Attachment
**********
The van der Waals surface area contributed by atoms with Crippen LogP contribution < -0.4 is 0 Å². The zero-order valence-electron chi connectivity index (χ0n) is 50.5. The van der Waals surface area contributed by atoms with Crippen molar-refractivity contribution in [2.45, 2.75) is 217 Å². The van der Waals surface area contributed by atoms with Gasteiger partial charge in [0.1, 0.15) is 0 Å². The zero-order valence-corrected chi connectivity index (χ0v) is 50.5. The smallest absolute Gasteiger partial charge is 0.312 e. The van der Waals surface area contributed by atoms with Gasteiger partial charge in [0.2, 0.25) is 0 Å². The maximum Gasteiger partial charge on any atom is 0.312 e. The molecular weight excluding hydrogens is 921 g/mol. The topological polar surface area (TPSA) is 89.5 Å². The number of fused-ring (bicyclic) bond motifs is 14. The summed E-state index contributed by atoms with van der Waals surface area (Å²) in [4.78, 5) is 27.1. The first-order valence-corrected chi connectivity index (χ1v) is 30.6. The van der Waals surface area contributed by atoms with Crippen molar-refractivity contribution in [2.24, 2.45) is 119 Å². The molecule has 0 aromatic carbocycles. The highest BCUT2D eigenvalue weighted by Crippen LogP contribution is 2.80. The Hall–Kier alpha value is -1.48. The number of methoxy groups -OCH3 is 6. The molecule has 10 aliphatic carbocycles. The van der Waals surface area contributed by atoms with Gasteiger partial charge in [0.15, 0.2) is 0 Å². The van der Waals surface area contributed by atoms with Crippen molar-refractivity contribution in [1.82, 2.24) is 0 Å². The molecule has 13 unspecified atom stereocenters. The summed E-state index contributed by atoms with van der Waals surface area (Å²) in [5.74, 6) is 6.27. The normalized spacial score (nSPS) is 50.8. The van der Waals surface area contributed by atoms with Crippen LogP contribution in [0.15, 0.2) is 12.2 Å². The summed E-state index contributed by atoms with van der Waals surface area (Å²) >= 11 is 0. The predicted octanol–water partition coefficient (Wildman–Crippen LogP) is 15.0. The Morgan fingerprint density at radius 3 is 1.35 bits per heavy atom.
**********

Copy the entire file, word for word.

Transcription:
The van der Waals surface area contributed by atoms with Crippen LogP contribution < -0.4 is 0 Å². The zero-order valence-electron chi connectivity index (χ0n) is 50.5. The van der Waals surface area contributed by atoms with Crippen molar-refractivity contribution in [2.45, 2.75) is 217 Å². The van der Waals surface area contributed by atoms with Gasteiger partial charge in [0.1, 0.15) is 0 Å². The zero-order valence-corrected chi connectivity index (χ0v) is 50.5. The smallest absolute Gasteiger partial charge is 0.312 e. The van der Waals surface area contributed by atoms with Gasteiger partial charge in [0.2, 0.25) is 0 Å². The maximum Gasteiger partial charge on any atom is 0.312 e. The molecular weight excluding hydrogens is 921 g/mol. The topological polar surface area (TPSA) is 89.5 Å². The number of fused-ring (bicyclic) bond motifs is 14. The summed E-state index contributed by atoms with van der Waals surface area (Å²) in [4.78, 5) is 27.1. The first-order valence-corrected chi connectivity index (χ1v) is 30.6. The van der Waals surface area contributed by atoms with Crippen molar-refractivity contribution in [2.24, 2.45) is 119 Å². The molecule has 0 aromatic carbocycles. The highest BCUT2D eigenvalue weighted by Crippen LogP contribution is 2.80. The Hall–Kier alpha value is -1.48. The number of methoxy groups -OCH3 is 6. The molecule has 10 aliphatic carbocycles. The van der Waals surface area contributed by atoms with Gasteiger partial charge in [0.15, 0.2) is 0 Å². The van der Waals surface area contributed by atoms with Crippen molar-refractivity contribution in [1.82, 2.24) is 0 Å². The molecule has 13 unspecified atom stereocenters. The summed E-state index contributed by atoms with van der Waals surface area (Å²) in [5.74, 6) is 6.27. The normalized spacial score (nSPS) is 50.8. The van der Waals surface area contributed by atoms with Crippen LogP contribution in [0.15, 0.2) is 12.2 Å². The summed E-state index contributed by atoms with van der Waals surface area (Å²) >= 11 is 0. The predicted octanol–water partition coefficient (Wildman–Crippen LogP) is 15.0. The Morgan fingerprint density at radius 3 is 1.35 bits per heavy atom.